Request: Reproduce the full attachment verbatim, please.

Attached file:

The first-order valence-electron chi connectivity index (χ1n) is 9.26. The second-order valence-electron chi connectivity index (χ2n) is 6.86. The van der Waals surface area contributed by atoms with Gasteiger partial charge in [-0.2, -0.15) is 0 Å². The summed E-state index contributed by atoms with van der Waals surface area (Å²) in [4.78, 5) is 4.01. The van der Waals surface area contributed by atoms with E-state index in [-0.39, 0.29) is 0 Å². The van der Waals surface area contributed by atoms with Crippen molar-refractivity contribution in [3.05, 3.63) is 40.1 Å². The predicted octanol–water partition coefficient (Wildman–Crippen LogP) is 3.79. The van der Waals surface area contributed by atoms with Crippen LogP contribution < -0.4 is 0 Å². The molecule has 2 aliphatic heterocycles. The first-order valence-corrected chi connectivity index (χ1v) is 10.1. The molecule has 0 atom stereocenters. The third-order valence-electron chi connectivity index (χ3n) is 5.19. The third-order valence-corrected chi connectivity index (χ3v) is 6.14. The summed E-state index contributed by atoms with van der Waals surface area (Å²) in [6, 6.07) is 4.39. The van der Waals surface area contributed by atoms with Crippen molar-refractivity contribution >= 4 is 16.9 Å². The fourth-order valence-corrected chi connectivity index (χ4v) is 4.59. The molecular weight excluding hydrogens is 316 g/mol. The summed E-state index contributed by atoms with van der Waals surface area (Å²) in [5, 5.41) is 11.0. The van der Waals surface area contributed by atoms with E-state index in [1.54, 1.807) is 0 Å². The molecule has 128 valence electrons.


The first-order valence-electron chi connectivity index (χ1n) is 9.26. The second-order valence-electron chi connectivity index (χ2n) is 6.86. The van der Waals surface area contributed by atoms with Gasteiger partial charge in [-0.2, -0.15) is 0 Å². The summed E-state index contributed by atoms with van der Waals surface area (Å²) in [4.78, 5) is 4.01. The van der Waals surface area contributed by atoms with E-state index in [-0.39, 0.29) is 0 Å². The van der Waals surface area contributed by atoms with Crippen molar-refractivity contribution in [3.05, 3.63) is 40.1 Å². The predicted octanol–water partition coefficient (Wildman–Crippen LogP) is 3.79. The van der Waals surface area contributed by atoms with Crippen LogP contribution < -0.4 is 0 Å². The molecule has 2 aliphatic heterocycles. The first-order valence-corrected chi connectivity index (χ1v) is 10.1. The molecule has 0 atom stereocenters. The third-order valence-electron chi connectivity index (χ3n) is 5.19. The third-order valence-corrected chi connectivity index (χ3v) is 6.14. The summed E-state index contributed by atoms with van der Waals surface area (Å²) in [6, 6.07) is 4.39. The van der Waals surface area contributed by atoms with Crippen molar-refractivity contribution >= 4 is 16.9 Å². The fourth-order valence-corrected chi connectivity index (χ4v) is 4.59. The molecular weight excluding hydrogens is 316 g/mol. The summed E-state index contributed by atoms with van der Waals surface area (Å²) in [5, 5.41) is 11.0. The van der Waals surface area contributed by atoms with E-state index in [1.54, 1.807) is 0 Å². The molecule has 128 valence electrons.